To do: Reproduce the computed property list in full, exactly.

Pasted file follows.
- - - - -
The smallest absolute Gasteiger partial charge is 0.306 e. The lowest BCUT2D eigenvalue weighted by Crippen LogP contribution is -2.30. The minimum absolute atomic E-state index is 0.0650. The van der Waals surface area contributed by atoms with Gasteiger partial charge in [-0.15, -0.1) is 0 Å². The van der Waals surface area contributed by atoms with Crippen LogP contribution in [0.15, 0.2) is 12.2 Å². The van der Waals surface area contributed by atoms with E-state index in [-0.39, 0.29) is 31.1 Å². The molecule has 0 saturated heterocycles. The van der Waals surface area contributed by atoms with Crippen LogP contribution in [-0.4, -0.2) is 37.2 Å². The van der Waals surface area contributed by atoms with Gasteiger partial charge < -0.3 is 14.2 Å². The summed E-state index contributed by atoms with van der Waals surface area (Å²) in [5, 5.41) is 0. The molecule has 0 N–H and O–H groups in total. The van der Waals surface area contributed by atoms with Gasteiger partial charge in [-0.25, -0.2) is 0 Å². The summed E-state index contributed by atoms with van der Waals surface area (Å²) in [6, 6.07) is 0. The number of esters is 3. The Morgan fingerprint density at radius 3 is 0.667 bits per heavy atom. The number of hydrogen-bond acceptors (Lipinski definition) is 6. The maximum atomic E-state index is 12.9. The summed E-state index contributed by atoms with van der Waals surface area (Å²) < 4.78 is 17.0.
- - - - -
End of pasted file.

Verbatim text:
The smallest absolute Gasteiger partial charge is 0.306 e. The lowest BCUT2D eigenvalue weighted by Crippen LogP contribution is -2.30. The minimum absolute atomic E-state index is 0.0650. The van der Waals surface area contributed by atoms with Gasteiger partial charge in [-0.15, -0.1) is 0 Å². The van der Waals surface area contributed by atoms with Crippen LogP contribution in [0.15, 0.2) is 12.2 Å². The van der Waals surface area contributed by atoms with E-state index in [-0.39, 0.29) is 31.1 Å². The molecule has 0 saturated heterocycles. The van der Waals surface area contributed by atoms with Crippen LogP contribution in [-0.4, -0.2) is 37.2 Å². The van der Waals surface area contributed by atoms with Gasteiger partial charge < -0.3 is 14.2 Å². The summed E-state index contributed by atoms with van der Waals surface area (Å²) in [5, 5.41) is 0. The molecule has 0 N–H and O–H groups in total. The van der Waals surface area contributed by atoms with Gasteiger partial charge in [-0.25, -0.2) is 0 Å². The summed E-state index contributed by atoms with van der Waals surface area (Å²) in [6, 6.07) is 0. The number of esters is 3. The Morgan fingerprint density at radius 3 is 0.667 bits per heavy atom. The number of hydrogen-bond acceptors (Lipinski definition) is 6. The maximum atomic E-state index is 12.9. The summed E-state index contributed by atoms with van der Waals surface area (Å²) < 4.78 is 17.0.